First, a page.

UK: Watchdog rules force used on father who died after after Beckton police stop was proportionate

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Watchdog rules force used on father who died after after Beckton police stop was ‘proportionate’
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"An investigation into the death of Edir Frederico Da Costa, known as Edson, who died a week after being restrained by police in Beckton found the use of force by officers was proportionate.

The Independent Office for Police Conduct (IOPC) also revealed one officer may have committed misconduct over his use of CS spray.

...Edson, 25, died in hospital six days after being stopped by police in Tollgate Road on June 15 last year.

The investigation found that before or during the stop, he tried to swallow bags found to contain crack cocaine and heroin.

He lost consciousness while being handcuffed. The officer used CS spray around the same time.

The watchdog concluded on Tuesday that police were justified in stopping the car.

It recommended the officer who used CS spray should be dealt with by managers and not face disiplinary action.

He and fellow officers face the same over the speed with which paramedics were contacted.

One of those officers provided incorrect information about Edson’s condition and should be dealt with by managers.

A fourth officer who made a comment about the Mercedes car driver’s age, race and gender should face the same measure.

The officers’ actions in carrying out the stop were not discriminatory, the watchdog concluded."

See: Watchdog rules force used on father who died after after Beckton police stop was ‘proportionate’ (Newham Recorder, link)

IOPC conclusions: Edir Frederico Da Costa investigation conclusions released (originally published here)

An investigation into the detention of Edir Frederico Da Costa, who tragically died a week later, has concluded the use of force in restraining him was proportionate but one officer may have committed misconduct over his use of CS spray.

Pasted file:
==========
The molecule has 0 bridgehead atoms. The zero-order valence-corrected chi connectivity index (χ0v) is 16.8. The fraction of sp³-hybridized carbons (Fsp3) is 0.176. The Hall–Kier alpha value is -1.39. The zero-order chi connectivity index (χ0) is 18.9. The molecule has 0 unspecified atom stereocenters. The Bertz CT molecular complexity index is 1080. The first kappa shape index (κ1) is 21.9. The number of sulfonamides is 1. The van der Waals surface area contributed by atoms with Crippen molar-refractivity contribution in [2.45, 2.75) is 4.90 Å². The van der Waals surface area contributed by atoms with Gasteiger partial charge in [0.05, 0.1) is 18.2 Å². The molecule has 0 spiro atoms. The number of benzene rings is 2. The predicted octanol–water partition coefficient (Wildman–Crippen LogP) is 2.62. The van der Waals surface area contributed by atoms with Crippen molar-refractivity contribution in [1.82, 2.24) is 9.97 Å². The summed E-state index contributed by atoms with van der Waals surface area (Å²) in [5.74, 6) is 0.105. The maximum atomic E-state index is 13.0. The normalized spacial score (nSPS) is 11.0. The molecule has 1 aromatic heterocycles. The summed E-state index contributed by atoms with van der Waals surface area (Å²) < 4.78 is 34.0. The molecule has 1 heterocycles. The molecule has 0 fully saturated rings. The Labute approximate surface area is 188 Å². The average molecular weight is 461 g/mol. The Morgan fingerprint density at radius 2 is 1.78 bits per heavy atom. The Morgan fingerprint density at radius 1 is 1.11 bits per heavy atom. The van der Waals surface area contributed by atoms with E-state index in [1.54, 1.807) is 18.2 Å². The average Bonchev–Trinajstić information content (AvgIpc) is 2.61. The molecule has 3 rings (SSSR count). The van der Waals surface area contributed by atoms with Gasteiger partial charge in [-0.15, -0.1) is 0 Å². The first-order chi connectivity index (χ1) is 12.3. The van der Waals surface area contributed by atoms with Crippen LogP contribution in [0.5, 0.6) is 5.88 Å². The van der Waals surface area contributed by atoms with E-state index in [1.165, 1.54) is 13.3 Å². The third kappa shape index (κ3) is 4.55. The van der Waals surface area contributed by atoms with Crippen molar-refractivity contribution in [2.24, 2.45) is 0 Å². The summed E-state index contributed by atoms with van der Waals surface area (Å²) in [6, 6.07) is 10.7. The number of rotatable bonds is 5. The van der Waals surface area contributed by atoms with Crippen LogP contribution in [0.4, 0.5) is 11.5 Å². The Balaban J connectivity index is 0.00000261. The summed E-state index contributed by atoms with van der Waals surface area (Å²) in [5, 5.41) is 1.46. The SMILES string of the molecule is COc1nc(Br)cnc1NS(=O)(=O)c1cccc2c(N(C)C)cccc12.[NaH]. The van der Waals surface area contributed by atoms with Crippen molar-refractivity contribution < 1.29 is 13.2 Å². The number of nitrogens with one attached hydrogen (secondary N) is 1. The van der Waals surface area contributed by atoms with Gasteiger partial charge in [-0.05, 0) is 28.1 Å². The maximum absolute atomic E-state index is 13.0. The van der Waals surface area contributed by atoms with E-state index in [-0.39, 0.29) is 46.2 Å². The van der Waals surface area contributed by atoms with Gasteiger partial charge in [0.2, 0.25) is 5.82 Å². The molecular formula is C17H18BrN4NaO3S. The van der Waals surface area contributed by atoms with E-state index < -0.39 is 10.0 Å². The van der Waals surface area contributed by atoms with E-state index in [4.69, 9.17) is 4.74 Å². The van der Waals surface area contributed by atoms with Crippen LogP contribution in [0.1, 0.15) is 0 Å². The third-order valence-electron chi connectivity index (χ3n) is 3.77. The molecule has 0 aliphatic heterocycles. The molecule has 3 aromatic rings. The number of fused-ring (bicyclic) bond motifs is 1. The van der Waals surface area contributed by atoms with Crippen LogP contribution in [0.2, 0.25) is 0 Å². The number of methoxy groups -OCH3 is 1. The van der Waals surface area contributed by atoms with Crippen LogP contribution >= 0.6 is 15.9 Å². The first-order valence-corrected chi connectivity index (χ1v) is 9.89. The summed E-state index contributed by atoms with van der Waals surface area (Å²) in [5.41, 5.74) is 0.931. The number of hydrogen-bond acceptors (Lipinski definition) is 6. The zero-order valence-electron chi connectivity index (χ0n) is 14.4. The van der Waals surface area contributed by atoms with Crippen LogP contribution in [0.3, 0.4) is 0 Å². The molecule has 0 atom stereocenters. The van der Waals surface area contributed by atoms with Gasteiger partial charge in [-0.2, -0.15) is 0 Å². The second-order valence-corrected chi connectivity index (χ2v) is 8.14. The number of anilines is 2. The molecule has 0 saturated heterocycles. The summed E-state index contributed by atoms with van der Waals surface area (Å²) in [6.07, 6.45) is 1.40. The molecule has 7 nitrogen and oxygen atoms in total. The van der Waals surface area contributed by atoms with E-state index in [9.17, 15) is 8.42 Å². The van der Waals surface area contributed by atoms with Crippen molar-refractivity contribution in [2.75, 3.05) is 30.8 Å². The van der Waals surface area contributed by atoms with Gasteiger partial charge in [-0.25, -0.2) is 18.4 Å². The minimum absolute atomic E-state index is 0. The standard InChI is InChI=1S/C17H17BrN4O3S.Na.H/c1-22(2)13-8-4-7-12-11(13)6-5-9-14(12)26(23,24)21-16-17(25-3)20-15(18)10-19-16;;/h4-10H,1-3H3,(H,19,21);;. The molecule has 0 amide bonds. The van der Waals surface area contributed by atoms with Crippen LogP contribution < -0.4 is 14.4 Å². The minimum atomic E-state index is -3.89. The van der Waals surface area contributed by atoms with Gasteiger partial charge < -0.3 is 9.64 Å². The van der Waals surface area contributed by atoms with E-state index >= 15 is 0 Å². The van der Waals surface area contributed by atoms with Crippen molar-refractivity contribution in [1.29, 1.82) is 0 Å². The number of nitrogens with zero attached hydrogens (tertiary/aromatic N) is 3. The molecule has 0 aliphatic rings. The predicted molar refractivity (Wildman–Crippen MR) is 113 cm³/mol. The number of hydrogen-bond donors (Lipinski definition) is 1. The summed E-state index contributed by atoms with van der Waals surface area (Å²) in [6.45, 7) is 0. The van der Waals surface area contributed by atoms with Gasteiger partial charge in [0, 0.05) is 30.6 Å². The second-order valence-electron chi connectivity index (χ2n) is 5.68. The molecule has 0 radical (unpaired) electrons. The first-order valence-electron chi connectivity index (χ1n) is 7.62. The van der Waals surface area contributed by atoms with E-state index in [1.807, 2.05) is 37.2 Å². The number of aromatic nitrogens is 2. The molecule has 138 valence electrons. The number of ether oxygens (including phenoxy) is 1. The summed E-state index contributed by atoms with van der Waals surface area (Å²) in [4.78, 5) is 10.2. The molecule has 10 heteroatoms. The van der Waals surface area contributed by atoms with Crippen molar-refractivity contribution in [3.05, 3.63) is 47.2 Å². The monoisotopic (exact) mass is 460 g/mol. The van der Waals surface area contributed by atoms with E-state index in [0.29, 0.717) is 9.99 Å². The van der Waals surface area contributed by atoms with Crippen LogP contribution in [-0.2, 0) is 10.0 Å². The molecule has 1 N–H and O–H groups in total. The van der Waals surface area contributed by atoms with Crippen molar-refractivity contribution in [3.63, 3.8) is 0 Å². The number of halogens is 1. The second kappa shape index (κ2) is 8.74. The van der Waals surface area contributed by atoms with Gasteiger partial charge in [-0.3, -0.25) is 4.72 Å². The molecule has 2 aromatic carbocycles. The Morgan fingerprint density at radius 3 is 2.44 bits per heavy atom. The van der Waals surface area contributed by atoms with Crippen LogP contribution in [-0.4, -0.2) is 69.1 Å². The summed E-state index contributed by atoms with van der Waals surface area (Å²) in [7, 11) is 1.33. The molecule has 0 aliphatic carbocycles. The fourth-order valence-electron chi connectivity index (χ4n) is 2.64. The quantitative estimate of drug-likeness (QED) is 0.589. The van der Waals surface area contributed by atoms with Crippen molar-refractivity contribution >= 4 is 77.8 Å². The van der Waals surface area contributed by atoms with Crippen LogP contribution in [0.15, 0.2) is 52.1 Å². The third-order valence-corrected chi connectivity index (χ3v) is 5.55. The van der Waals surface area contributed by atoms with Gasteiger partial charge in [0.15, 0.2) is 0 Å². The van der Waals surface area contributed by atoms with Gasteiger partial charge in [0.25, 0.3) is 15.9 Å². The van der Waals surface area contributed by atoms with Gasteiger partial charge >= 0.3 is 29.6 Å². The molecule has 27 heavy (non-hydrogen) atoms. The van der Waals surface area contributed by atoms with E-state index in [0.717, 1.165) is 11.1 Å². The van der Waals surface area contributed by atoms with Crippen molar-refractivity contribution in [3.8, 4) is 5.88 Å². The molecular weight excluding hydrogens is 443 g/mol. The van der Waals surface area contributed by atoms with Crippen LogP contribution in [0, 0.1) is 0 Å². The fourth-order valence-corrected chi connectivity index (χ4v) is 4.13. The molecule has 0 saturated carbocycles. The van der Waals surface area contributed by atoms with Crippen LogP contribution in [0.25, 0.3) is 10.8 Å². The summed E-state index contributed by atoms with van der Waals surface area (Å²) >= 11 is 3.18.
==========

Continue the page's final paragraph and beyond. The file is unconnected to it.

Mr Da Costa was detained by Metropolitan Police Service (MPS) officers in Newham at about 10pm on 15 June 2017, after officers performed a stop on a car he was travelling in.

Either before or during that detention Mr Da Costa attempted to swallow a number of bags which were later found to contain crack cocaine and heroin.

While detaining Mr Da Costa the officers restrained him with handcuffs including one officer using CS spray and Mr Da Costa lost consciousness. A second team of officers arrived at the scene and carried out first aid. An ambulance was called and he was taken to hospital.

He did not regain consciousness and died on 21 June 2017.

Our investigation began in June 2017 following a mandatory referral from the MPS and concluded in July 2018.

Five officers were served notice that they were the subject of an investigation.

We examined the reason for the stop, the use of force by the officers including the use of the CS spray and the level of care provided to Mr Da Costa when he lost consciousness. We also considered whether the actions of the officers could be considered discriminatory.